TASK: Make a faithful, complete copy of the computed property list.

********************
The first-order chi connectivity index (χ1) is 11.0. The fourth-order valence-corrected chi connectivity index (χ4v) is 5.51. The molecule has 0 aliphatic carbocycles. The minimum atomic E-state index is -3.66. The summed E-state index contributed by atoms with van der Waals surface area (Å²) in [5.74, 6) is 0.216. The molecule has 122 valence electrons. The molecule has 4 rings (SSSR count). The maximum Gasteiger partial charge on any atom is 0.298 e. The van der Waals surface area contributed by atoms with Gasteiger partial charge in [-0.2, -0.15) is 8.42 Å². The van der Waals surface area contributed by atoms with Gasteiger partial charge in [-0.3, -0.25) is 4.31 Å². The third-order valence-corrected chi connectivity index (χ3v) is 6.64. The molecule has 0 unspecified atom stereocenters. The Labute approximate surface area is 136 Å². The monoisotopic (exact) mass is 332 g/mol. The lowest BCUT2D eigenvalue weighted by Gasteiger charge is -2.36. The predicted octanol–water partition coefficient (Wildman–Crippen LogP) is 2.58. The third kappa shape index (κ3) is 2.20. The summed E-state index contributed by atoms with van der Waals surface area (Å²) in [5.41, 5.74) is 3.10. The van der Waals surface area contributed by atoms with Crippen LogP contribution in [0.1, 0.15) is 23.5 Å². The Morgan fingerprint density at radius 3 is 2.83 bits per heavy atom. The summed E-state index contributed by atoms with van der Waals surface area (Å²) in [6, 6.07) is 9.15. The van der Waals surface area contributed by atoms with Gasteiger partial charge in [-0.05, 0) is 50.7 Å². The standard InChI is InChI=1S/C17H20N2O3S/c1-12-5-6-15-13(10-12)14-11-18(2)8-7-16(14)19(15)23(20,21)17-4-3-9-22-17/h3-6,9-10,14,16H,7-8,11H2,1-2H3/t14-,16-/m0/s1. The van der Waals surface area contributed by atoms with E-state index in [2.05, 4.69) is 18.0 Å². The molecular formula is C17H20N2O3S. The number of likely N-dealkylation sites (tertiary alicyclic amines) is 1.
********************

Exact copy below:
The first-order chi connectivity index (χ1) is 11.0. The fourth-order valence-corrected chi connectivity index (χ4v) is 5.51. The molecule has 0 aliphatic carbocycles. The minimum atomic E-state index is -3.66. The summed E-state index contributed by atoms with van der Waals surface area (Å²) in [5.74, 6) is 0.216. The molecule has 122 valence electrons. The molecule has 4 rings (SSSR count). The maximum Gasteiger partial charge on any atom is 0.298 e. The van der Waals surface area contributed by atoms with Gasteiger partial charge in [-0.2, -0.15) is 8.42 Å². The van der Waals surface area contributed by atoms with Gasteiger partial charge in [-0.3, -0.25) is 4.31 Å². The third-order valence-corrected chi connectivity index (χ3v) is 6.64. The molecule has 0 unspecified atom stereocenters. The Labute approximate surface area is 136 Å². The monoisotopic (exact) mass is 332 g/mol. The lowest BCUT2D eigenvalue weighted by Gasteiger charge is -2.36. The predicted octanol–water partition coefficient (Wildman–Crippen LogP) is 2.58. The third kappa shape index (κ3) is 2.20. The summed E-state index contributed by atoms with van der Waals surface area (Å²) in [5.41, 5.74) is 3.10. The van der Waals surface area contributed by atoms with Crippen LogP contribution in [0.1, 0.15) is 23.5 Å². The Morgan fingerprint density at radius 3 is 2.83 bits per heavy atom. The summed E-state index contributed by atoms with van der Waals surface area (Å²) in [6, 6.07) is 9.15. The van der Waals surface area contributed by atoms with Gasteiger partial charge in [-0.05, 0) is 50.7 Å². The standard InChI is InChI=1S/C17H20N2O3S/c1-12-5-6-15-13(10-12)14-11-18(2)8-7-16(14)19(15)23(20,21)17-4-3-9-22-17/h3-6,9-10,14,16H,7-8,11H2,1-2H3/t14-,16-/m0/s1. The van der Waals surface area contributed by atoms with E-state index in [2.05, 4.69) is 18.0 Å². The molecular formula is C17H20N2O3S. The number of likely N-dealkylation sites (tertiary alicyclic amines) is 1.